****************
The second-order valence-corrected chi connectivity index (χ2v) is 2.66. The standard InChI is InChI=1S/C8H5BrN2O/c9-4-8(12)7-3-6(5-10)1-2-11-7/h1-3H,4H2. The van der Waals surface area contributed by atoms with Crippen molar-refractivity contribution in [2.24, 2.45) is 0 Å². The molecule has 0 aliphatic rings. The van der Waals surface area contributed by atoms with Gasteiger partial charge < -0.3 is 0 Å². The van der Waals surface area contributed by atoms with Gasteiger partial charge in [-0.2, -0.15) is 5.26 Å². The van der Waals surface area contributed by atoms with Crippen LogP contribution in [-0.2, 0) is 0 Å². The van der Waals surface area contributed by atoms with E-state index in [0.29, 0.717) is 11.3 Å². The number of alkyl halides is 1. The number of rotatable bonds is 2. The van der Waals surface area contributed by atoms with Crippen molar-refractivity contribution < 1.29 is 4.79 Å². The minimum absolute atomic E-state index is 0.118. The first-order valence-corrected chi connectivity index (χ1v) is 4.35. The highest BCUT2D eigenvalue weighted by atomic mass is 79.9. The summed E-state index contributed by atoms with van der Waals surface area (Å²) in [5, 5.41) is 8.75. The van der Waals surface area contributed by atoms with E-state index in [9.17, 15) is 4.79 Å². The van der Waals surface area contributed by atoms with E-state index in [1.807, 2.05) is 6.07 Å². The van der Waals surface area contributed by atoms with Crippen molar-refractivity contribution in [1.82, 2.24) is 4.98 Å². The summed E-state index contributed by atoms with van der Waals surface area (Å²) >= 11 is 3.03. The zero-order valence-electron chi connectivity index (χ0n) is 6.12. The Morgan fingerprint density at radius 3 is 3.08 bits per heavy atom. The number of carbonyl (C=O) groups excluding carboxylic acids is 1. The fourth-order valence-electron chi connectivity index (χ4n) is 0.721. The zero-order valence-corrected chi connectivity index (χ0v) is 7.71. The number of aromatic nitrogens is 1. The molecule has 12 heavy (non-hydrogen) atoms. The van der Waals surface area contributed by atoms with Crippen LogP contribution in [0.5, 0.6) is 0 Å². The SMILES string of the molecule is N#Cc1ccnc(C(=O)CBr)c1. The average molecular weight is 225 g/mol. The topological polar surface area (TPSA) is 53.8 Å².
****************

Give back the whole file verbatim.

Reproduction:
The second-order valence-corrected chi connectivity index (χ2v) is 2.66. The standard InChI is InChI=1S/C8H5BrN2O/c9-4-8(12)7-3-6(5-10)1-2-11-7/h1-3H,4H2. The van der Waals surface area contributed by atoms with Crippen molar-refractivity contribution in [2.24, 2.45) is 0 Å². The molecule has 0 aliphatic rings. The van der Waals surface area contributed by atoms with Gasteiger partial charge < -0.3 is 0 Å². The van der Waals surface area contributed by atoms with Gasteiger partial charge in [-0.2, -0.15) is 5.26 Å². The van der Waals surface area contributed by atoms with Crippen LogP contribution in [-0.2, 0) is 0 Å². The van der Waals surface area contributed by atoms with E-state index in [0.29, 0.717) is 11.3 Å². The number of alkyl halides is 1. The number of rotatable bonds is 2. The van der Waals surface area contributed by atoms with Crippen molar-refractivity contribution < 1.29 is 4.79 Å². The minimum absolute atomic E-state index is 0.118. The first-order valence-corrected chi connectivity index (χ1v) is 4.35. The highest BCUT2D eigenvalue weighted by atomic mass is 79.9. The summed E-state index contributed by atoms with van der Waals surface area (Å²) in [5, 5.41) is 8.75. The van der Waals surface area contributed by atoms with E-state index in [9.17, 15) is 4.79 Å². The van der Waals surface area contributed by atoms with E-state index in [1.807, 2.05) is 6.07 Å². The van der Waals surface area contributed by atoms with Crippen molar-refractivity contribution in [1.82, 2.24) is 4.98 Å². The summed E-state index contributed by atoms with van der Waals surface area (Å²) >= 11 is 3.03. The zero-order valence-electron chi connectivity index (χ0n) is 6.12. The Morgan fingerprint density at radius 3 is 3.08 bits per heavy atom. The number of carbonyl (C=O) groups excluding carboxylic acids is 1. The fourth-order valence-electron chi connectivity index (χ4n) is 0.721. The zero-order valence-corrected chi connectivity index (χ0v) is 7.71. The number of aromatic nitrogens is 1. The molecule has 12 heavy (non-hydrogen) atoms. The van der Waals surface area contributed by atoms with Crippen LogP contribution in [0.5, 0.6) is 0 Å². The SMILES string of the molecule is N#Cc1ccnc(C(=O)CBr)c1. The average molecular weight is 225 g/mol. The topological polar surface area (TPSA) is 53.8 Å².